Chancellor George Osborne has confirmed that the 50p a month landline tax ear-marked for next-generation broadband will be scrapped.
Instead the government will leave the majority of super-fast broadband roll-out to private investment.
Some money will be available for rural roll-outs, he said.
The Conservatives opposed the introduction of the broadband tax and it was dropped from the Finance Bill at the end of the last parliament.
Speaking about the decision to scrap the tax, he said: "I am happy to be able to abolish this new duty before it is even introduced. Instead, we will support private broadband investment, including to rural areas, in part with funding from the Digital Switchover under-spend within the TV Licence Fee."
Labour plans to create a rural broadband fund via the new tax were supported by the Liberal Democrats but were heavily criticised by the Tories.
It was dropped from the Finance Bill as a compromise to get the rest of the legislation through before parliament was dissolved.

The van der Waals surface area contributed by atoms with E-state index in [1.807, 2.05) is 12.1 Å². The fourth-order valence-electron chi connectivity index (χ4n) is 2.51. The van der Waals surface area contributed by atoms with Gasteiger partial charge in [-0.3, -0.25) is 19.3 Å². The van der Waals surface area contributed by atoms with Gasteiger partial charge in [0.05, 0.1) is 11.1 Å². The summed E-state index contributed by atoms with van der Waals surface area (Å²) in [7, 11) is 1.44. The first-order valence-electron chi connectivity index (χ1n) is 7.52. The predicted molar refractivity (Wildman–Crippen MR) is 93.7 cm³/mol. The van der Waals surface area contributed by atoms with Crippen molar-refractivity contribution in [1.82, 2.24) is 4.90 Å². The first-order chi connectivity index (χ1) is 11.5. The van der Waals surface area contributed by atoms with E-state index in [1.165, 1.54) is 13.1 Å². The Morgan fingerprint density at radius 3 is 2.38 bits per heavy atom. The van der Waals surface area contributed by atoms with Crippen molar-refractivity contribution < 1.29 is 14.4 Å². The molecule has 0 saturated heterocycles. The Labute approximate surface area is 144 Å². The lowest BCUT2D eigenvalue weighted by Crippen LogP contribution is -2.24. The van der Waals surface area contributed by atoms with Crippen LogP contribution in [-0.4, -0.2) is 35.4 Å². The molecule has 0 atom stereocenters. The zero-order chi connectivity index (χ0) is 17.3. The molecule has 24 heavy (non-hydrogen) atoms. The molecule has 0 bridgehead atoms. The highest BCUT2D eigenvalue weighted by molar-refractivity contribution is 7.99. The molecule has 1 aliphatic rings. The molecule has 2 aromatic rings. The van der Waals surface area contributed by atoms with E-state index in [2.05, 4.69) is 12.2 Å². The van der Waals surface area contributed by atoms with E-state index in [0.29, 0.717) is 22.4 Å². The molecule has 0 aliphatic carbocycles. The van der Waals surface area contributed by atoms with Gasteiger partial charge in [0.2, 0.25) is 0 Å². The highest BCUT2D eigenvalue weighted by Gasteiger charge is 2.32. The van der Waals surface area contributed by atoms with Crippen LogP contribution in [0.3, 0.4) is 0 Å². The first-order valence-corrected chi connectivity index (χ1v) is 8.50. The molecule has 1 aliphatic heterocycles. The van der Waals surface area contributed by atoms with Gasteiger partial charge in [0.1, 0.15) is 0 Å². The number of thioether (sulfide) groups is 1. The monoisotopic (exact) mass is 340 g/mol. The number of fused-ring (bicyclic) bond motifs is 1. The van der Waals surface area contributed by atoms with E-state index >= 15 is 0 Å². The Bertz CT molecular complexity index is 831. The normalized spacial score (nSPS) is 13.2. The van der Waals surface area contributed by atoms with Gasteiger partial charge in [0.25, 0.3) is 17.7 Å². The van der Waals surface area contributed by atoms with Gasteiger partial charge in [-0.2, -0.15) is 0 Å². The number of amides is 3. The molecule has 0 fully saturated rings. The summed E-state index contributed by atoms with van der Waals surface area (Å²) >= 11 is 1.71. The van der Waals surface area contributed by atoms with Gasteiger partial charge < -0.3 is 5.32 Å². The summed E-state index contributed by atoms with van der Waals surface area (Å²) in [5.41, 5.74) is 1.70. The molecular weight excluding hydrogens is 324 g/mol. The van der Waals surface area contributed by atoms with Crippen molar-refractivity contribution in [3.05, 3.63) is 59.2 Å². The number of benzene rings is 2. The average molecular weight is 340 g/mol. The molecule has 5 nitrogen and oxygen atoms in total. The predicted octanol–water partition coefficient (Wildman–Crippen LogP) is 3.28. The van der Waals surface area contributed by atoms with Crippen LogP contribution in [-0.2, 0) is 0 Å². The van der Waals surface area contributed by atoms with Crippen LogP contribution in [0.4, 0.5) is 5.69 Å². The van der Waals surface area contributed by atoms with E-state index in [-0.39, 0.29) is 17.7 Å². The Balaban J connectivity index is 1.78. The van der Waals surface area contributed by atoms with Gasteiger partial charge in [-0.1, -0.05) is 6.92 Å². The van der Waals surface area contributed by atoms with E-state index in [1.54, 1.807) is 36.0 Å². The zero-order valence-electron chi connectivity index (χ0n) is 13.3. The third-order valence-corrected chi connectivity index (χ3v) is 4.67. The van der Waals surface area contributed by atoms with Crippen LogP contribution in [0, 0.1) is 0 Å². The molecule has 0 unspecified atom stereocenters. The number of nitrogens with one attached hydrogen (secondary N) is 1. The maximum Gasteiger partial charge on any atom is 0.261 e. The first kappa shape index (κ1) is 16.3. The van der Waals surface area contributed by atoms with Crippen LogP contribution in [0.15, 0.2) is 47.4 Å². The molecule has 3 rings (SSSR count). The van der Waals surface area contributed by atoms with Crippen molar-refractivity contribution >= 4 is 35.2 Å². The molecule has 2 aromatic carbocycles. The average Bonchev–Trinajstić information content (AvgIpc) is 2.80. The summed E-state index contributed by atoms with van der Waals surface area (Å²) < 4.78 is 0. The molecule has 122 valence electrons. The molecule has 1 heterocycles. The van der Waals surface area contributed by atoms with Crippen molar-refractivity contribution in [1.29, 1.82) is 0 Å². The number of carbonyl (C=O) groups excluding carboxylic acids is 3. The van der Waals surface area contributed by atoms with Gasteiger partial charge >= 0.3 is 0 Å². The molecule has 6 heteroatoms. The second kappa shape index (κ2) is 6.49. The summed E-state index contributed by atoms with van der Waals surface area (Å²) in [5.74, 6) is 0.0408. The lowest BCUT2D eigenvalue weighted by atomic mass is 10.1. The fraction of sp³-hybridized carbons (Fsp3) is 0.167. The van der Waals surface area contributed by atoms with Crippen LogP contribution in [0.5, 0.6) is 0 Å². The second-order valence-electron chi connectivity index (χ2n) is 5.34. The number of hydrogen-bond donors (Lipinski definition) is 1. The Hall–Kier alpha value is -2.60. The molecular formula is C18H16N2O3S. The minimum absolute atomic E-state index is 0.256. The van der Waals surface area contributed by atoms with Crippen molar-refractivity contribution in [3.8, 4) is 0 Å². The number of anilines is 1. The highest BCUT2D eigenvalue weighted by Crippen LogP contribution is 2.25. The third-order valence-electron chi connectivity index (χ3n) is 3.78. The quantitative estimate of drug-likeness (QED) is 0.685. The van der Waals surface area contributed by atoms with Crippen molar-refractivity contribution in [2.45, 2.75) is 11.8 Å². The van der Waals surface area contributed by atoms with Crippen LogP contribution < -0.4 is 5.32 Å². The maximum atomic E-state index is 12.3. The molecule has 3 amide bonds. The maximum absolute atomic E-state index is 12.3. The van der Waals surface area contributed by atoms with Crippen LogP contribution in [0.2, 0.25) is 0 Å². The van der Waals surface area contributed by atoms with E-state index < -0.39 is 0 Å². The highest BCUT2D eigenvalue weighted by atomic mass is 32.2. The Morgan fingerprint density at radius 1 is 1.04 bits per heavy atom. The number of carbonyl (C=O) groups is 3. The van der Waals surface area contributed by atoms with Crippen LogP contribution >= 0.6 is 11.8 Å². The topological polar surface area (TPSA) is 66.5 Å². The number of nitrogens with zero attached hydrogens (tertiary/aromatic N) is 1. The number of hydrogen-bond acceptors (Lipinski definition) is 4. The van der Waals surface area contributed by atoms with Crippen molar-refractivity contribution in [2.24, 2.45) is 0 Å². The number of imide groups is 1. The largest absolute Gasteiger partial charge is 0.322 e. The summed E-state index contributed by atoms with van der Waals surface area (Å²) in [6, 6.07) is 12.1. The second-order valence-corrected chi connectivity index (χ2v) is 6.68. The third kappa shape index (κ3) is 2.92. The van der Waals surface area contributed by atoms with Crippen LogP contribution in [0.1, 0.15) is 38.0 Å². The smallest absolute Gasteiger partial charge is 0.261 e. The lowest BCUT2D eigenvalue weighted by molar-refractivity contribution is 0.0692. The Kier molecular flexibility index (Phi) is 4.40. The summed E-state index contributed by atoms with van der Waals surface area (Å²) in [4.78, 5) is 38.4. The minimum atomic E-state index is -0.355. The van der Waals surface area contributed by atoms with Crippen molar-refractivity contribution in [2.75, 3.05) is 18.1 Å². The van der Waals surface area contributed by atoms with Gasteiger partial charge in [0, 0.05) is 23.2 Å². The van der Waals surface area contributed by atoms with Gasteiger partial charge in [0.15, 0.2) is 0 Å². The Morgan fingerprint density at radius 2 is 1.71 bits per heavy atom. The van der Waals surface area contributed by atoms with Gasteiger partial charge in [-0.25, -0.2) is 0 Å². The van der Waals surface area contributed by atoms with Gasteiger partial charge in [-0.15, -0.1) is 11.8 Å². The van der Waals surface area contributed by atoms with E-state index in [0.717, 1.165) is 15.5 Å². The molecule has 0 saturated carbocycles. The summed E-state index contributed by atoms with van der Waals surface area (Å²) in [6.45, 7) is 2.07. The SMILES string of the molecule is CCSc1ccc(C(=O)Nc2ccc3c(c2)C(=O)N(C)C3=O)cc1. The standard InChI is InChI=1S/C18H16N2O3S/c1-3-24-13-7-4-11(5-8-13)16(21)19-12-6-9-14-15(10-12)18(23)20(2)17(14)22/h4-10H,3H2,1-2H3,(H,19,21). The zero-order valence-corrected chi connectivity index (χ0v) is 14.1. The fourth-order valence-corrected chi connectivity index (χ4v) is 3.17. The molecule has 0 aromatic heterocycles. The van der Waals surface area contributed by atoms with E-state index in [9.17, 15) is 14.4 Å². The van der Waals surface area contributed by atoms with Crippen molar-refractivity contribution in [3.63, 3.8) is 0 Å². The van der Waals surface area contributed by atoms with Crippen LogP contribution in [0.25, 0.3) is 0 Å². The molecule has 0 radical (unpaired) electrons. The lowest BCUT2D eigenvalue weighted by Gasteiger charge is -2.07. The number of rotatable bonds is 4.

Despite the lack of new funding, the coalition government has said it is committed to providing broadband improvements.
In a speech at the beginning of June, culture secretary Jeremy Hunt said that it was his goal to provide Britain with the "best superfast broadband network in Europe".
To achieve this, he is considering forcing water, gas and electricity companies to open up their ducts to allow fibre to be laid inside them.
Experts estimate that a large chunk of the cost of offering fibre networks is associated with the expense of digging up roads to create new ducts.
Last month, Ed Vaizey was appointed as the new broadband minister.
He will oversee the roll-out of next-generation broadband. He is also responsible for ensuring that all homes have a minimum speed of 2Mbps (megabits per second) by 2012, honouring a pledge made by the previous government.